All herbal products and food supplements coming to Kenya will now be inspected to ensure they are safe and of good quality.
The new rule will affect the multimillion-shilling market that remains largely unregulated, despite past attempts by the government to do so.
KEBS director Charles Ongwae said all the imports will have to be inspected at the country of origin and issued a Certificate of Conformity.
“This is in an effort to to protect the public against imported products that do not comply with local quality standards and technical regulations,” he said.
The new rule applies to all imported medical devices, food supplements, medical cosmetics, herbal products and all other products which fall under the mandate of the Poisons and Pharmacy Board (PPB).
The new rule takes effect on Friday. It is expected to affect Chinese herbal products that continue to flood the Kenyan market.
Enhanced sexual functions
Some of the products are purported to help people lose weight fast, enhance sexual functions, enlarge sexual organs and lighten skin.
Herbal supplements are not subjected to the same scientific scrutiny and are not as strictly regulated as medication.
Regulators also lack the power to force the sellers to prove how true the marketing claims are.
There is also no way to separate ‘nutritional’ claims, which are allowed, from medical claims, which are not.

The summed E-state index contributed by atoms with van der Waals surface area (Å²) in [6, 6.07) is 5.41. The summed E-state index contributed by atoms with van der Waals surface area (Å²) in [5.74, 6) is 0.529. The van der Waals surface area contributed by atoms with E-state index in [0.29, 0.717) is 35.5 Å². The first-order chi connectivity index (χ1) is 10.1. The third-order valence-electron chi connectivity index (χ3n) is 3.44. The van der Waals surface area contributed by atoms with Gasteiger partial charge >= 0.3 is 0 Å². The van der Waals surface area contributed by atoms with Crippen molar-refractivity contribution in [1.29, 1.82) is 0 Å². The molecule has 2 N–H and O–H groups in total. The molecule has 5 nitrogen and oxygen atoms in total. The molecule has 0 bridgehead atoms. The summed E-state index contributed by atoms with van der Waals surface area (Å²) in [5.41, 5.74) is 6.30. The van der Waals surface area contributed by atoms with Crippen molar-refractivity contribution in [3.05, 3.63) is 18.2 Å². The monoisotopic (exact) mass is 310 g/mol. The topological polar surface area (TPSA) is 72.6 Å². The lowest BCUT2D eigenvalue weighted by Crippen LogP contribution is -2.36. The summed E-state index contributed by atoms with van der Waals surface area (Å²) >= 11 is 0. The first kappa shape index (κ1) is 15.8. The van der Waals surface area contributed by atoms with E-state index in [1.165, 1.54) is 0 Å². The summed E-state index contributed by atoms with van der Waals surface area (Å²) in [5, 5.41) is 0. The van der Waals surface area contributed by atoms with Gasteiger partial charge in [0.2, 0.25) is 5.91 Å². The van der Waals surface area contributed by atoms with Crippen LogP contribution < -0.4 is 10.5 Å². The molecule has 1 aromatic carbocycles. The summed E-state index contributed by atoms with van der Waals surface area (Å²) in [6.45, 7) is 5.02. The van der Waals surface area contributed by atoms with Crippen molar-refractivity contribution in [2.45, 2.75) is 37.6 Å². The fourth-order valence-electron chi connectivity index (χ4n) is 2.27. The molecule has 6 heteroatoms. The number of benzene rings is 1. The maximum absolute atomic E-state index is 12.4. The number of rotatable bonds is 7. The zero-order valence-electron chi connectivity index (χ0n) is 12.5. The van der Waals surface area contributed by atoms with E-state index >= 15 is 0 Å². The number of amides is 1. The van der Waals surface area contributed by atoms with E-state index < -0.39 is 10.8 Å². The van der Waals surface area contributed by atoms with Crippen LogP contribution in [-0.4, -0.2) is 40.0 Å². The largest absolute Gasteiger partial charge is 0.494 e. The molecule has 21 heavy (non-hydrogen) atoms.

For example, claiming that a product boosts the immune system is allowed, but saying that it cures cancer is not.
A recent study by Kenyatta University medicine lecturer Dr. Meshack Onyambu found that 75 per cent of unregistered herbal products are contaminated.
“Unregulated herbal medicinal products that are available in diverse Kenyan markets show poor microbial quality and exhibit contamination by pathogenic microorganisms,” he said in the 2013 study, Microbial Quality of Unregulated Herbal Medicinal Products in Kenya.
The new rule now allows the PPB to remove such dangerous products from the market. However, it still does not guarantee that herbal products will be safe, because many supplements contain active ingredients that trigger adverse reactions in the body, and could pose unexpected risks. The requirement that all imports to Kenya be issued with Certificates of Conformity started in 2015.
SOME GOODS ALREADY REGULATED
However, certain imports, including industrial inputs and goods, already regulated by other government agencies such as the the PPB, the Kenya Plant Health Inspectorate, the Pest Control and Products Board were exempted, until now.